7 Proven Hacks to Boost Your Memory & Smartup Your Study Time

Do you ever notice some things are easier to remember than others? When we learn new information, the bigger, more relevant details are going to be easier to remember. But what happens to the rest of the details which may be as, or if not, even more important?

If you want to make sure that what you learn finds a cozy little corner in your long-term memory, you might want to jot down these tips:

1. Engage in your learning

Reading is not the same as studying. In fact, reading is one of the most passive methods of learning and has a much lower retention rate than active methods that require more effort and interaction with the material, like discussion groups or hands-on practice. Using a variety of methods in your studies will help you connect the information in new ways and enhance the memory process.

2. Embrace mnemonics

Please Excuse My Dear Aunt Sally? PEMDAS is a mnemonic that helps us remember the order of operations in math (parenthesis, exponents, multiplication, division, addition, and subtraction). Does “Be My Little General” ring a bell? Hint: 😉 It’s used to remember the general ranks. Using such a pattern of letters, ideas, or associations is a mnemonic and can help aid memory.

3. Use flashcards

Not only are you reading, writing, and seeing the information when you use flashcards, but you can also use them to quiz yourself. Write test questions on one side and complete answers on the other. Consider taking your time creating flashcards and using different colors for different topics. Provide yourself with additional rehearsal reps by quizzing yourself by category and at random.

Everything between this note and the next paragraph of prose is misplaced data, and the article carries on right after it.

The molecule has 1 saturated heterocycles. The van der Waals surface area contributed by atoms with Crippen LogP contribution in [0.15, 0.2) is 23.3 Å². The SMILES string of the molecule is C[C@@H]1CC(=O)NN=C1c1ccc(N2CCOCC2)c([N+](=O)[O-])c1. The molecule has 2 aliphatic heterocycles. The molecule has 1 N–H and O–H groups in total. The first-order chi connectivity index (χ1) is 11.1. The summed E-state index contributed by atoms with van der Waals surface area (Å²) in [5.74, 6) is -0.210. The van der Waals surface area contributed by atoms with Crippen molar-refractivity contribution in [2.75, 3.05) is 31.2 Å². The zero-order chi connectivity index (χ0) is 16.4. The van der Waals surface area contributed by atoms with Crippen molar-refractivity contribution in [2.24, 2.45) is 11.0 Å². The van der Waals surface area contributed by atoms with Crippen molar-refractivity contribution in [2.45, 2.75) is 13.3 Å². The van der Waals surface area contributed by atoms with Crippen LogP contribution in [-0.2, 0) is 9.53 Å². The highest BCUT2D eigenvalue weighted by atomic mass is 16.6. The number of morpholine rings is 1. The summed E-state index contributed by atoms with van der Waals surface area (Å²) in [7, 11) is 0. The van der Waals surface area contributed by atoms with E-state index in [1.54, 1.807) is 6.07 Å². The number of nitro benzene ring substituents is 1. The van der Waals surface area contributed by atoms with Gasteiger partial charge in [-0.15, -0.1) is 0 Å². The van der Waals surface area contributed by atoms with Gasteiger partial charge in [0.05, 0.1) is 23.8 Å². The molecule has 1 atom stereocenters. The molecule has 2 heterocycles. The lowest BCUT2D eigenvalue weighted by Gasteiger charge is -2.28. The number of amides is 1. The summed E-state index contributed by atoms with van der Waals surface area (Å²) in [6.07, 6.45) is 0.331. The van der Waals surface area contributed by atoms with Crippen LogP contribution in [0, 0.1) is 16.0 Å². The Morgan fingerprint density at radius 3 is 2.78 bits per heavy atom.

4. Record yourself

Use technology! Record yourself reading notes to listen to when you are doing errands, commuting or out for a run. Consider stating review questions, providing silence in your recording so future you can answer when you listen to the recording. Be sure to include the correct answers for immediate feedback.

5. Teach others

Have you heard the saying when one teaches two learn? Teaching others forces you to be on your A game! You can explain a single concept or prepare a mini lesson for others. When your friendly students challenge you with questions, they’re doing you a favor by increasing mental connections and enhancing your depth of knowledge.

6. Test yourself

Simply reading and reviewing information can provide a sense of knowing the material when we really don't! We can overcome this false sense of confidence by forcing ourselves to recall information through self-testing. In addition to flashcards or voice recordings, you can create and take mock tests or have others quiz you.

7. Get some zzz’s

Wait; what? Yes, sleep! Sleep is essential. For the average person, 7-9 hours of sleep will help recharge the brain and organize knowledge. Incorporate this into your plan.

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